Lowest Cost Coop Design

Discussion in 'Coop & Run - Design, Construction, & Maintenance' started by mareview farm, Jul 24, 2010.

  1. mareview farm

    mareview farm New Egg

    Feb 16, 2008
    I am writing a proposal to help low income folks on food assistance to have the option to own a few chickens. I need to prove total cost and show it is both affordable and manageable for folks with no farming experience or equipment. I see many wonderful coop designs listed but I don't see any total cost of materials listed. Would BYC be interested in a Cheapest Small Coop Design Contest? I am trying to think of all Recycle options to keep the cost down including putting a call out to anyone who would be interested in donating an old dog house that is no longer in use. I am thinking a house big enough for 4 layers needing Maine winter housing. Happy for any suggestions or ideas. Thanks
  2. MrChicken207

    MrChicken207 Chillin' With My Peeps

    Jun 4, 2010
    Caribou, Maine
    I think it's and AWESOME idea. Might also be good for tightwads as well. the only issue I can foresee with people of low income in Maine would be those who live in more built up areas. Many times those areas are zoned to not allow livestock. Granted, some municipalities do allow up to 6 hens. The unfortunate thing is that not all municipalities allow it. Bangor residents have a petition going around right now to change that, for example. My town doesn't allow it, but most of the trailer parks (I know, it is a bit stereotypical) are in areas where it is un-zoned, so the birds could stay. Then again, if they prove that chickens are pets and not livestock (not easy if they are providing eggs), then they could stay that way.
  3. HudsonValleyGirl

    HudsonValleyGirl Out Of The Brooder

    Jun 9, 2010
    There is a design on here some where for a coop made out of pallet wood. Palets are usually free and you might beable to get them donated from a company that needs a tax write off.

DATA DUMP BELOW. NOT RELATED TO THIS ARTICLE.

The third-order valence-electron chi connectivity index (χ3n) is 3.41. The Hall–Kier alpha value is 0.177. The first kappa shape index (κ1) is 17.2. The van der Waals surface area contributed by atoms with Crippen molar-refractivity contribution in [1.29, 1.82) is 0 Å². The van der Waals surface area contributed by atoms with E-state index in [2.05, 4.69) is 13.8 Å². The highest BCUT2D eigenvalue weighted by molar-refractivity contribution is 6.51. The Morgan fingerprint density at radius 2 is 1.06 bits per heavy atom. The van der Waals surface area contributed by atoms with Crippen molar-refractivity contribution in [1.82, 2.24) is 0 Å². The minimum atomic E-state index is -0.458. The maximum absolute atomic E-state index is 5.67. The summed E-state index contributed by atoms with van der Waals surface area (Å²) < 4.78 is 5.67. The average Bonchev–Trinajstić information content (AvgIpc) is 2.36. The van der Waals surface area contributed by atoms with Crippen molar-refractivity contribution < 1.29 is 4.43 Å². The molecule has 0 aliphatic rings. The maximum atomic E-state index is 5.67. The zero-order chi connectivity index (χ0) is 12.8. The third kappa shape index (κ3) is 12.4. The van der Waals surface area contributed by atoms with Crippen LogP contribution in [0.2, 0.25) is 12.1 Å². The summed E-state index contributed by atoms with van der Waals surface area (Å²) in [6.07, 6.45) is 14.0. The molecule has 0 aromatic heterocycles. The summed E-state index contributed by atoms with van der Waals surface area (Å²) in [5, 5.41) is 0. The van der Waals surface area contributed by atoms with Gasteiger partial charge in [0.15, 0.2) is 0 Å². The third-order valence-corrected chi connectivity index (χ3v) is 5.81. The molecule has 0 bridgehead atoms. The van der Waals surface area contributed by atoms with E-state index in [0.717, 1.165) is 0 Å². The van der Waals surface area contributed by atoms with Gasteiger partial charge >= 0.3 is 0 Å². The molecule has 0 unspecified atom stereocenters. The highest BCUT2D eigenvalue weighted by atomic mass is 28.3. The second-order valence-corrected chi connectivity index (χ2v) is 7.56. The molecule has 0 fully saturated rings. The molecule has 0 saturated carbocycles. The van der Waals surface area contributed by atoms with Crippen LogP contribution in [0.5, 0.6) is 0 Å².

4. PineappleMama

    PineappleMama Chillin' With My Peeps

    Quote:I don't get that. My mom breeds doxies, they provide her with some serious income from their fertility... so why are they considered pets, but a chicken whose reproductive stuff you EAT (not even sell) isn't? Boggles my mind.

    I would say Freecycle and Craigslist... but if you're writing a proposal that must be proven then it'd have to include detailed pricing that was available at all times to all people... so, not sure how to help with that other than to find a simple small (maybe 4 hen?) design and actually go to Home Depot, Lowes, etc and see exactly what it would cost to build the design. Would NOT hurt if you talked to all the local hardware stores to see about donation of materials either... they'd prolly get a write off for it, good public image.... if you could find a way to get even a small commitment from them then that'd help your proposal. Also speak to the feed stores and see if they might be willing to donate feed or bedding at some time during the year... divvy it up and deliver? Again with the write off, and knowing which store the 'sample' came from might get them buying from that store... If I had a store I'd be willing to donate what I could afford.
  5. MrChicken207

    MrChicken207 Chillin' With My Peeps

    Jun 4, 2010
    Caribou, Maine
    It has to do with how the zoning board of the municipality sees things. I personally think that anyone should be allowed to keep poultry on their property, even on a small lot like mine, as long as it is done humanely. I even think a rooster isn't a bad thing. It's alot less annoying than a dog barking too often, or a kid in a civic with the bass turned up too loud.
  6. jeb251